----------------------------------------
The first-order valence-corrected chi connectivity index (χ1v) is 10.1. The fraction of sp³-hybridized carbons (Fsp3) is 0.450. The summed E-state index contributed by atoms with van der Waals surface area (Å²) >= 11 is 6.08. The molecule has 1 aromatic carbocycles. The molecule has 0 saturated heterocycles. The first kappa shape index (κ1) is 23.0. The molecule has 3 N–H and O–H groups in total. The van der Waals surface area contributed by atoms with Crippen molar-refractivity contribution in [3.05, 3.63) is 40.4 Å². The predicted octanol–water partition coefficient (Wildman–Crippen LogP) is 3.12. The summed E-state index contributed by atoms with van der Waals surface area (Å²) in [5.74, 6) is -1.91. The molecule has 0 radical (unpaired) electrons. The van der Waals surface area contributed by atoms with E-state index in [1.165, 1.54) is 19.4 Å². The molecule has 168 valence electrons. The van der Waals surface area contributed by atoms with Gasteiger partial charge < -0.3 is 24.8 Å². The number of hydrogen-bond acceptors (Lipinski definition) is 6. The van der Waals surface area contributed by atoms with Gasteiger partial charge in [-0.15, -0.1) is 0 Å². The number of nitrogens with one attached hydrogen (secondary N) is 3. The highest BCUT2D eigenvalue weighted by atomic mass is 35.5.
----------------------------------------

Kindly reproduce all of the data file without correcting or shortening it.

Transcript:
The first-order valence-corrected chi connectivity index (χ1v) is 10.1. The fraction of sp³-hybridized carbons (Fsp3) is 0.450. The summed E-state index contributed by atoms with van der Waals surface area (Å²) >= 11 is 6.08. The molecule has 1 aromatic carbocycles. The molecule has 0 saturated heterocycles. The first kappa shape index (κ1) is 23.0. The molecule has 3 N–H and O–H groups in total. The van der Waals surface area contributed by atoms with Crippen molar-refractivity contribution in [3.05, 3.63) is 40.4 Å². The predicted octanol–water partition coefficient (Wildman–Crippen LogP) is 3.12. The summed E-state index contributed by atoms with van der Waals surface area (Å²) in [5.74, 6) is -1.91. The molecule has 0 radical (unpaired) electrons. The van der Waals surface area contributed by atoms with E-state index in [1.165, 1.54) is 19.4 Å². The molecule has 168 valence electrons. The van der Waals surface area contributed by atoms with Gasteiger partial charge < -0.3 is 24.8 Å². The number of hydrogen-bond acceptors (Lipinski definition) is 6. The van der Waals surface area contributed by atoms with Gasteiger partial charge in [-0.15, -0.1) is 0 Å². The number of nitrogens with one attached hydrogen (secondary N) is 3. The highest BCUT2D eigenvalue weighted by atomic mass is 35.5.